National and international stakeholders that use SNOMED CT can seamlessly integrate ICNP concepts into their SNOMED CT-enabled electronic health records. Moreover, countries that currently use both ICNP and SNOMED CT will no longer need to engage in mapping activities between the two code systems.
The agreement is particularly timely as the World Health Organization has declared 2020 the Year of the Nurse and Midwife, and it builds on SNOMED International’s commitment to global interoperability as part of the Joint Initiative Council for Global Health Informatics Standardization.
The addition of ICNP to SNOMED CT is a huge step toward interoperability as ICNP concepts represent the practice of 20 million nursing professionals worldwide. Interoperability is more than just computers exchanging information. It also means that computer systems can exchange data with unambiguous, shared meaning and that the clinicians who document and interpret those concepts can then understand and utilize them in the same way across practices and clinical settings.
Using ICNP, we can measure nursing-related indicators; use that information to improve global, national and regional health care systems; and use that data to produce scientific evidence that will inform health system transformation needed to enable planetary health.
Supporting real-time disease surveillance
Public health is receiving considerable attention due to the COVID-19 pandemic, and health care agencies around the world are re-investing in community-based nursing activities including prevention, surveillance and immunization. The relationship between ICNP and SNOMED CT opens up possibilities for reporting of COVID-19 public health surveillance at regional, national and international levels. As nurses do the bulk of sample collection, this partnership could enable public health officials to have access to near real-time testing data that has been reliably documented by regulated health professionals, as well as subsequent additional analyses about nursing care.
Even more important, though, are the improvements in patient outcomes and the ability to meet the health needs of patients through integrated health and social care systems. Lorraine Block, RN, a PhD Candidate, School of Nursing, University of British Columbia, says that standardized clinical terminologies and computerized ontologies are key building blocks for information and communication technologies, such as decision support, natural language processing and data analysis.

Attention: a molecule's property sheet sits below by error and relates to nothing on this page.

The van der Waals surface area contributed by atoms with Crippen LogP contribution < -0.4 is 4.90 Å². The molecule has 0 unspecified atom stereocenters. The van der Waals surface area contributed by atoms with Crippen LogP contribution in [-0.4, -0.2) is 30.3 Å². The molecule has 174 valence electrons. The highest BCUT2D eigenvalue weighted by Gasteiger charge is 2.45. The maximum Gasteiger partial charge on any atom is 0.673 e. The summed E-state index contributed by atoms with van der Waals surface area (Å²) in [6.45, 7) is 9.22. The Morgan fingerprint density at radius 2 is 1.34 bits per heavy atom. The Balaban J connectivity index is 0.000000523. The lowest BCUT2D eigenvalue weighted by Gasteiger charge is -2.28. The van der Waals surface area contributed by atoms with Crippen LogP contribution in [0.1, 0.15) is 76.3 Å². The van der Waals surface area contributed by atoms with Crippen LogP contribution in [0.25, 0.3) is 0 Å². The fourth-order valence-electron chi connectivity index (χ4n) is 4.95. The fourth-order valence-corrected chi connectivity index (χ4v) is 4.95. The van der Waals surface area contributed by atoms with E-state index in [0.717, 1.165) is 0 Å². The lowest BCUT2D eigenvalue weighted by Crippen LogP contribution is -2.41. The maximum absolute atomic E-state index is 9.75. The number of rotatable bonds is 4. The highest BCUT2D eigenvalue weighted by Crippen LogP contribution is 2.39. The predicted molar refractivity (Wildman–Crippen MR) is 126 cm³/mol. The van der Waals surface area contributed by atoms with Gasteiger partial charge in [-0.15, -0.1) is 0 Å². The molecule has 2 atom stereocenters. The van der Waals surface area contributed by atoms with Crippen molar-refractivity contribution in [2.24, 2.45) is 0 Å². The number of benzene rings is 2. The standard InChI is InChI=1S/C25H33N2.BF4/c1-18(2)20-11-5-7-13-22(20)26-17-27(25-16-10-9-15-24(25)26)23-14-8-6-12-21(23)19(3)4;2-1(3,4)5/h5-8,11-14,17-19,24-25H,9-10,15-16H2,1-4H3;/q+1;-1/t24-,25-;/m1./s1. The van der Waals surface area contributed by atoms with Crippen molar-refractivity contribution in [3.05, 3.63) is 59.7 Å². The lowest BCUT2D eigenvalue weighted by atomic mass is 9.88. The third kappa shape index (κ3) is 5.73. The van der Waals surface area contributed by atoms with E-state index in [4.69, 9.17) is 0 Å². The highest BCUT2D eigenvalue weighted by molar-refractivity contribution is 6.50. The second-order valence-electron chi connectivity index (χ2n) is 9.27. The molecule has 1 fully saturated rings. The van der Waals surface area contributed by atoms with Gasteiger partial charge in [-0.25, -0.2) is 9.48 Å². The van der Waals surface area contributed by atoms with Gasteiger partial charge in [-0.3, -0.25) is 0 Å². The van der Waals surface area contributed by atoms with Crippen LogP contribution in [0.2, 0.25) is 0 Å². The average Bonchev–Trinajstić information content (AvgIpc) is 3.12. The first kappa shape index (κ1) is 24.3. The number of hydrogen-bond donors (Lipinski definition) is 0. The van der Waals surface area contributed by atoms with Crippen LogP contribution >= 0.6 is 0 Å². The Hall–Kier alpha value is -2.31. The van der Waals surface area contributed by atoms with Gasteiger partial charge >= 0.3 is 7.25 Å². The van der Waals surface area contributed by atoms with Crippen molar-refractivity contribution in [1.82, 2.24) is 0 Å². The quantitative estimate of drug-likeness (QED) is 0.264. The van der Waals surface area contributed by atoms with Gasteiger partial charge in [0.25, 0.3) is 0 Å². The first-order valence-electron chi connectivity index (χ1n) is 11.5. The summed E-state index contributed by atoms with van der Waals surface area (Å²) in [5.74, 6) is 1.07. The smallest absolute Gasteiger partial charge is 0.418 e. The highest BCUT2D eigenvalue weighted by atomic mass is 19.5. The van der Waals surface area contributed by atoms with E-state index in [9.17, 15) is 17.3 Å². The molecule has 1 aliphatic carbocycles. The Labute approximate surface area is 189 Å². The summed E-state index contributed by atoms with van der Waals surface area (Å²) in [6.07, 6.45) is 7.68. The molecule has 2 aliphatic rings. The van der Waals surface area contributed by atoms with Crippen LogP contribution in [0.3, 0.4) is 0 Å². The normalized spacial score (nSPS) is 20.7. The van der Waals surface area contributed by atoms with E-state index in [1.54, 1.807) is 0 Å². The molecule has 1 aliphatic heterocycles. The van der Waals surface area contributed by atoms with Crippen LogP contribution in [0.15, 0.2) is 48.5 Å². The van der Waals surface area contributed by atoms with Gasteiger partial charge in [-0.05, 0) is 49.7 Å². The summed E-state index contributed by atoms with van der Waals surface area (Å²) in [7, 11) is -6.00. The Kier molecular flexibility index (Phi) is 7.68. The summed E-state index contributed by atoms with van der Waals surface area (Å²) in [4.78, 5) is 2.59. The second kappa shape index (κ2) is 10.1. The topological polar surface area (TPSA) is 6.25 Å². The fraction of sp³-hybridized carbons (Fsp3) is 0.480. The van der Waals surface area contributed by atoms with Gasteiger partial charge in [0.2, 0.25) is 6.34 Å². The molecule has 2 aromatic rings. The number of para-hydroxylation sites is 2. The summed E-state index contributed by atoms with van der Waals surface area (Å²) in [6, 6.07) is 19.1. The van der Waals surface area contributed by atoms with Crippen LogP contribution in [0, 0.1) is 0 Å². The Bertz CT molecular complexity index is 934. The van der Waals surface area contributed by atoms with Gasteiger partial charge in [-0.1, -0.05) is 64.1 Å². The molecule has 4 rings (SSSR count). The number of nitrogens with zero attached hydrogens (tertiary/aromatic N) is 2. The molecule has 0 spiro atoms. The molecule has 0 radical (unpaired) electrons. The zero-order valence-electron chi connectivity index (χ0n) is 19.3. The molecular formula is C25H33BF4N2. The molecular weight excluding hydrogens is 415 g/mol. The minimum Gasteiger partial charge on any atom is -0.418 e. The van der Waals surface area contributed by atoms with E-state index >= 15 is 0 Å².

“The representation of nursing knowledge in computerized terminologies and ontologies are necessary to ensure these advanced applications are meaningful to patient care and fit within the context of the nursing profession,” she says. “The agreement between ICN and SNOMED International is an important step toward this necessity, as it will help ensure nursing knowledge continues to be built, managed and operationalized in the largest, international clinical terminology (SNOMED CT).”
Building on current standards
SNOMED CT + ICNP complements ongoing nursing standards work in Canada that have been central to improving outcomes, and to enhancing our health care system. The National Nursing Data Standards (NNDS) initiative is guiding the development of a pan-Canadian strategy to advance clinical data standards in Canada and support the exchange of health information between providers and care sectors. The NNDS is co-led by Dr. Lynn Nagle and Peggy White, RN, MN, who is a consultant with the Canadian Nurses Association - National Project Director for Canadian Health Outcomes for Better Information and Care (C-HOBIC). “The NNDS is supporting clinicians in understanding how information in electronic health records can support their practice and improve clinical outcomes for patients and populations,” says White.
C-HOBIC is a set of standard nursing outcome measures that has been widely implemented in the Canadian acute care system, and is mapped to both ICNP and SNOMED CT.
This post was made possible through the collaboration of Canada Health Infoway and SNOMED International staff. Thank you to Kathleen Sibley, Dr. Lynn Nagle, Lorraine Block and Peggy White for their contributions.
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